Author Topic: Why deep learning is outperforming vanilla form of machine learning algorithms?  (Read 162 times)

Offline 710001888

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There is a lot of confusion these days about Artificial Intelligence (AI), Machine Learning (ML) and Deep Learning (DL). There certainly is a massive uptick of articles about AI being a competitive game changer and that enterprises should begin to seriously explore the opportunities. The distinction between AI, ML and DL are very clear to practitioners in these fields. AI is the all-encompassing umbrella that covers everything from Good Old Fashion AI (GOFAI) all the way to connectionist architectures like Deep Learning. ML is a sub-field of AI that covers anything that has to do with the study of learning algorithms by training with data. There are whole swaths (not swatches) of techniques that have been developed over the years like Linear Regression, K-means, Decision Trees, Random Forest, PCA, SVM and finally Artificial Neural Networks (ANN). Artificial Neural Networks is where the field of Deep Learning had its genesis from.

Some ML practitioners who have had previous exposure to Neural Networks (ANN), after all, it was invented in the early 60’s, would have the first impression that Deep Learning is nothing more than ANN with multiple layers. Furthermore, the success of DL is more due to the availability of more data and the availability of more powerful computational engines like Graphics Processing Units (GPU). This, of course, is true, the emergence of DL is essentially due to these two advances, however, the conclusion that DL is just a better algorithm than SVM or Decision Trees is akin to focusing only on the trees and not seeing the forest.

Anyway, despite being ignored, DL continues to be hype. The current DL hype tends to be that we have these commoditized machineries, that given enough data and enough training time, is able to learn on its own. This of course either an exaggeration of what the state-of-the-art is capable of or an oversimplification of the actual practice of DL. DL has over the past few years given rise to a massive collection of ideas and techniques that were previously either unknown or known to be untenable. At first, this collection of concepts seems to be fragmented and disparate. However, over time patterns and methodologies begin to emerge and we are frantically attempting to cover this space in “Design Patterns of Deep Learning“.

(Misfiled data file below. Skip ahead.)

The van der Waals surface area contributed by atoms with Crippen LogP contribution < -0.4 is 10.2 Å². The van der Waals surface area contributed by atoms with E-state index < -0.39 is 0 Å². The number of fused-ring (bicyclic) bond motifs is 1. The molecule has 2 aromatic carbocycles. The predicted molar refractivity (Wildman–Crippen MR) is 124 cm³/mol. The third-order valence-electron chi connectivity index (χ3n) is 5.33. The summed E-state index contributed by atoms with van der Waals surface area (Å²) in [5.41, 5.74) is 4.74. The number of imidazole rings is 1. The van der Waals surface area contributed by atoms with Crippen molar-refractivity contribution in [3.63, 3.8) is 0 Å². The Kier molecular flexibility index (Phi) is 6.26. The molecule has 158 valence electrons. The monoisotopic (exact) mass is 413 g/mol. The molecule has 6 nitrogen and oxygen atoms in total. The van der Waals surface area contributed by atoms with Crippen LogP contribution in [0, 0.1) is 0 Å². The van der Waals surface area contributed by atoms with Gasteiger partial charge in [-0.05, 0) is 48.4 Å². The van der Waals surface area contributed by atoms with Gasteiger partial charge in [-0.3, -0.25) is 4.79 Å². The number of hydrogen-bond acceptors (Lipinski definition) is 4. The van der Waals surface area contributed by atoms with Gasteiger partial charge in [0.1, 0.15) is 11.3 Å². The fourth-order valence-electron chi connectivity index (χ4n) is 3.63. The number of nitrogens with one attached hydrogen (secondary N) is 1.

Deep Learning today goes beyond just multi-level perceptrons but instead is a collection of techniques and methods that are used to building composable differentiable architectures. These are extremely capable machine learning systems that we are only right now seeing just the tip of the iceberg. The key take away from this is that Deep Learning may look like alchemy today, but we eventually will learn to practice it like chemistry. That is, we would have a more solid foundation so as to be able to build our learning machines with greater predictability of its capabilities.